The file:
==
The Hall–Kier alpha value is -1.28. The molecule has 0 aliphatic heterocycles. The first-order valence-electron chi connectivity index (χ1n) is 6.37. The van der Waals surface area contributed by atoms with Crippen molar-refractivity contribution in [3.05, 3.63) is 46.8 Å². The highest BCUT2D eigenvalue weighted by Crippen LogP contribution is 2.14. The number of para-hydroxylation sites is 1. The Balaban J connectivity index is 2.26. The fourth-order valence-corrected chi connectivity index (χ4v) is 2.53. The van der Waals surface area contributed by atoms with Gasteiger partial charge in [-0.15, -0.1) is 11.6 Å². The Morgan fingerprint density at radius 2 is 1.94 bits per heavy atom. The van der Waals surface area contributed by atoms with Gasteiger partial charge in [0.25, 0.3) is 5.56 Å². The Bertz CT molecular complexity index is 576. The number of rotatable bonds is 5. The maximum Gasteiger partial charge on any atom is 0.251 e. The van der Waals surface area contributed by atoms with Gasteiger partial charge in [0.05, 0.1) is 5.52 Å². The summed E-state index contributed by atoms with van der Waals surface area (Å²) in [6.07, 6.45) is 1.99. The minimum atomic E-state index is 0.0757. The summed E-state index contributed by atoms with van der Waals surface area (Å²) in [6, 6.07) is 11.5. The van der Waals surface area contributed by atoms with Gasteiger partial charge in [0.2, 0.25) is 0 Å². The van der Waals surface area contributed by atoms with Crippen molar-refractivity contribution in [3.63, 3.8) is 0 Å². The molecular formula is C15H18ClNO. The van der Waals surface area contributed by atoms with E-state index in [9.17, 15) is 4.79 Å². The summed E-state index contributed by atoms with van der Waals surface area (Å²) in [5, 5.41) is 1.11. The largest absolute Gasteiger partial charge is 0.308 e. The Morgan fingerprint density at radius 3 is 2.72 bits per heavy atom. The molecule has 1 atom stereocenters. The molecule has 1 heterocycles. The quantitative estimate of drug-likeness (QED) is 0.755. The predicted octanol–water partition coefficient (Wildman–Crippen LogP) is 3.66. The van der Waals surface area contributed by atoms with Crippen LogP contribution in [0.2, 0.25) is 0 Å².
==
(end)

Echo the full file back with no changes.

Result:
The Hall–Kier alpha value is -1.28. The molecule has 0 aliphatic heterocycles. The first-order valence-electron chi connectivity index (χ1n) is 6.37. The van der Waals surface area contributed by atoms with Crippen molar-refractivity contribution in [3.05, 3.63) is 46.8 Å². The highest BCUT2D eigenvalue weighted by Crippen LogP contribution is 2.14. The number of para-hydroxylation sites is 1. The Balaban J connectivity index is 2.26. The fourth-order valence-corrected chi connectivity index (χ4v) is 2.53. The van der Waals surface area contributed by atoms with Gasteiger partial charge in [-0.15, -0.1) is 11.6 Å². The Morgan fingerprint density at radius 2 is 1.94 bits per heavy atom. The van der Waals surface area contributed by atoms with Gasteiger partial charge in [0.25, 0.3) is 5.56 Å². The Bertz CT molecular complexity index is 576. The number of rotatable bonds is 5. The maximum Gasteiger partial charge on any atom is 0.251 e. The van der Waals surface area contributed by atoms with Gasteiger partial charge in [0.05, 0.1) is 5.52 Å². The summed E-state index contributed by atoms with van der Waals surface area (Å²) in [6.07, 6.45) is 1.99. The minimum atomic E-state index is 0.0757. The summed E-state index contributed by atoms with van der Waals surface area (Å²) in [6, 6.07) is 11.5. The van der Waals surface area contributed by atoms with Gasteiger partial charge in [0.2, 0.25) is 0 Å². The van der Waals surface area contributed by atoms with Crippen molar-refractivity contribution in [3.63, 3.8) is 0 Å². The molecular formula is C15H18ClNO. The van der Waals surface area contributed by atoms with E-state index in [9.17, 15) is 4.79 Å². The summed E-state index contributed by atoms with van der Waals surface area (Å²) in [5, 5.41) is 1.11. The largest absolute Gasteiger partial charge is 0.308 e. The Morgan fingerprint density at radius 3 is 2.72 bits per heavy atom. The molecule has 1 atom stereocenters. The molecule has 1 heterocycles. The quantitative estimate of drug-likeness (QED) is 0.755. The predicted octanol–water partition coefficient (Wildman–Crippen LogP) is 3.66. The van der Waals surface area contributed by atoms with Crippen LogP contribution in [0.2, 0.25) is 0 Å².